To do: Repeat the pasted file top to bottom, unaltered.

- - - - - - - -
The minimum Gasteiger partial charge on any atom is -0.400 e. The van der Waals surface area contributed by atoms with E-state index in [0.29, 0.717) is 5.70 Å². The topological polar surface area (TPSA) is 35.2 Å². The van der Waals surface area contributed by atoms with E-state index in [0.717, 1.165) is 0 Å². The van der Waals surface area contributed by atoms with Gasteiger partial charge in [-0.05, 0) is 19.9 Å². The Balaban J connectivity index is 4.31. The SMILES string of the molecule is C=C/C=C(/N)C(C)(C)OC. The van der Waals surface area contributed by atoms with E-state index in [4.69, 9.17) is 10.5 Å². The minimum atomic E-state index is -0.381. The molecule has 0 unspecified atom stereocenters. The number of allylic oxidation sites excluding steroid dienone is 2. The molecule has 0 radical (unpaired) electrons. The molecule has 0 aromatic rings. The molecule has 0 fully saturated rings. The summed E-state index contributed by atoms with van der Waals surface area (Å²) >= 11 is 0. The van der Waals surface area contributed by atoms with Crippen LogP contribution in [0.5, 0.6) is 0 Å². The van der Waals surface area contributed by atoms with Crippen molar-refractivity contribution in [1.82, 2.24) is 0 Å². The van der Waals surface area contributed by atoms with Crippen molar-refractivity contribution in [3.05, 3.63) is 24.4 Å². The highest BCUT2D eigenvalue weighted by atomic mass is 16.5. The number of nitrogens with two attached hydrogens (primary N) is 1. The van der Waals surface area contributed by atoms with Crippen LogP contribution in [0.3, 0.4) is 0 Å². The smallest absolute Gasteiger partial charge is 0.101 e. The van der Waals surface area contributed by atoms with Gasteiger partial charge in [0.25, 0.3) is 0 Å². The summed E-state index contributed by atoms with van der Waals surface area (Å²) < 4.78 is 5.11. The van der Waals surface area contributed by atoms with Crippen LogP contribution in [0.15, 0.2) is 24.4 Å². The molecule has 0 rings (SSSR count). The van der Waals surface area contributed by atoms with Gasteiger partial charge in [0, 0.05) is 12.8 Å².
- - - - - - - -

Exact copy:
The minimum Gasteiger partial charge on any atom is -0.400 e. The van der Waals surface area contributed by atoms with E-state index in [0.29, 0.717) is 5.70 Å². The topological polar surface area (TPSA) is 35.2 Å². The van der Waals surface area contributed by atoms with E-state index in [0.717, 1.165) is 0 Å². The van der Waals surface area contributed by atoms with Gasteiger partial charge in [-0.05, 0) is 19.9 Å². The Balaban J connectivity index is 4.31. The SMILES string of the molecule is C=C/C=C(/N)C(C)(C)OC. The van der Waals surface area contributed by atoms with E-state index in [4.69, 9.17) is 10.5 Å². The minimum atomic E-state index is -0.381. The molecule has 0 unspecified atom stereocenters. The number of allylic oxidation sites excluding steroid dienone is 2. The molecule has 0 radical (unpaired) electrons. The molecule has 0 aromatic rings. The molecule has 0 fully saturated rings. The summed E-state index contributed by atoms with van der Waals surface area (Å²) >= 11 is 0. The van der Waals surface area contributed by atoms with Crippen LogP contribution in [0.5, 0.6) is 0 Å². The van der Waals surface area contributed by atoms with Crippen molar-refractivity contribution in [1.82, 2.24) is 0 Å². The van der Waals surface area contributed by atoms with Crippen molar-refractivity contribution in [3.05, 3.63) is 24.4 Å². The highest BCUT2D eigenvalue weighted by atomic mass is 16.5. The number of nitrogens with two attached hydrogens (primary N) is 1. The van der Waals surface area contributed by atoms with Crippen LogP contribution in [0.3, 0.4) is 0 Å². The smallest absolute Gasteiger partial charge is 0.101 e. The van der Waals surface area contributed by atoms with Gasteiger partial charge in [0.25, 0.3) is 0 Å². The summed E-state index contributed by atoms with van der Waals surface area (Å²) < 4.78 is 5.11. The van der Waals surface area contributed by atoms with Crippen LogP contribution in [0.15, 0.2) is 24.4 Å². The molecule has 0 rings (SSSR count). The van der Waals surface area contributed by atoms with Gasteiger partial charge in [0, 0.05) is 12.8 Å².